The NYT goes after the Chief Justice

The New York Times lavishes attention on the Chief Justice's health condition. Fair enough, since his fall and cautionary hospitalization has been in the news. But the paper includes rather speculative information on potential side effects of  possible drugs he might take if it is determined that a regimen for epilepsy (for which diagnosis he newly qualifies) is appropriate.
the drugs can have troubling side effects, including drowsiness or insomnia, weight loss or weight gain, rashes, irritability, mental slowing and forgetfulness. Many patients can be treated with minimal side effects, doctors say, but it may take trial and error to find the right drug. [emphasis added]
Is this a push by the Times to bring up the issue of Justice Roberts' fitness for his role at the SCOTUS? It certainly seems to be an insensitive overreaching by the paper, to say the least. Two seizures in 14 years and the paper seemingly is ready to drum him off the Court.

The paper has been much more circumspect in discussing the health of liberal justices. Ruth Bader Ginsburg, 74, after all, had a cancerous growth removed from her colon in 1999 and fell asleep during a public court session. If the Times has published information on the possible side effects of medication she might be taking, it has escaped our notice.

Two SCOTUS Justices have had cancer, another has a stent to keep his artery open. The Washington Post, a liberal paper which demonstrates a level of fairness the Times has rejected, discusses covers the issue far more completely than the Times hit piece.

The Times, it appears, is on a crusade to change the composition of the court. Last week saw the publication of an extraordinary op-ed calling for the Democrats to consider packing the court - expanding the size of the Court in order to place more liberal leaning justices onto the bench.

Liberals want control of the Court because so many of their ideas are unpopular with the public, and can only be realized if imposed by judicial diktat. But attempting to define a new epilepsy diagnosis as reason to reject the services of an otherwise robust and brilliant comparatively young member of the Court is likely to be counterproductive. At least I hope so.
The New York Times lavishes attention on the Chief Justice's health condition. Fair enough, since his fall and cautionary hospitalization has been in the news. But the paper includes rather speculative information on potential side effects of  possible drugs he might take if it is determined that a regimen for epilepsy (for which diagnosis he newly qualifies) is appropriate.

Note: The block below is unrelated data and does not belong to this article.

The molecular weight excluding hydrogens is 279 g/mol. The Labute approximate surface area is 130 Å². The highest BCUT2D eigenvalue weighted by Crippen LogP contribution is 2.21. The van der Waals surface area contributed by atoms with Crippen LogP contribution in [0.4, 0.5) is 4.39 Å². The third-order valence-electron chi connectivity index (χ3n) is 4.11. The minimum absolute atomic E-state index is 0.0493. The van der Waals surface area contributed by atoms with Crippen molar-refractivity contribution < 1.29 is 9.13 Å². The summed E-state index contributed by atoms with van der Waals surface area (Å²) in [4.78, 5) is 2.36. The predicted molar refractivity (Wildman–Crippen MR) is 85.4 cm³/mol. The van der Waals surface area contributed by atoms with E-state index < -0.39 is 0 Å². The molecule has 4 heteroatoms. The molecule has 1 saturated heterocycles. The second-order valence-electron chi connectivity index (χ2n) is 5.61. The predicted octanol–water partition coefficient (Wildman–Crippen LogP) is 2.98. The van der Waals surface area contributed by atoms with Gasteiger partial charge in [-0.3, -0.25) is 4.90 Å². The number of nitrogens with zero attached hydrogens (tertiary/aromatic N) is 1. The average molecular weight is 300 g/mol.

the drugs can have troubling side effects, including drowsiness or insomnia, weight loss or weight gain, rashes, irritability, mental slowing and forgetfulness. Many patients can be treated with minimal side effects, doctors say, but it may take trial and error to find the right drug. [emphasis added]
Is this a push by the Times to bring up the issue of Justice Roberts' fitness for his role at the SCOTUS? It certainly seems to be an insensitive overreaching by the paper, to say the least. Two seizures in 14 years and the paper seemingly is ready to drum him off the Court.

The paper has been much more circumspect in discussing the health of liberal justices. Ruth Bader Ginsburg, 74, after all, had a cancerous growth removed from her colon in 1999 and fell asleep during a public court session. If the Times has published information on the possible side effects of medication she might be taking, it has escaped our notice.

Two SCOTUS Justices have had cancer, another has a stent to keep his artery open. The Washington Post, a liberal paper which demonstrates a level of fairness the Times has rejected, discusses covers the issue far more completely than the Times hit piece.

The Times, it appears, is on a crusade to change the composition of the court. Last week saw the publication of an extraordinary op-ed calling for the Democrats to consider packing the court - expanding the size of the Court in order to place more liberal leaning justices onto the bench.

Liberals want control of the Court because so many of their ideas are unpopular with the public, and can only be realized if imposed by judicial diktat. But attempting to define a new epilepsy diagnosis as reason to reject the services of an otherwise robust and brilliant comparatively young member of the Court is likely to be counterproductive. At least I hope so.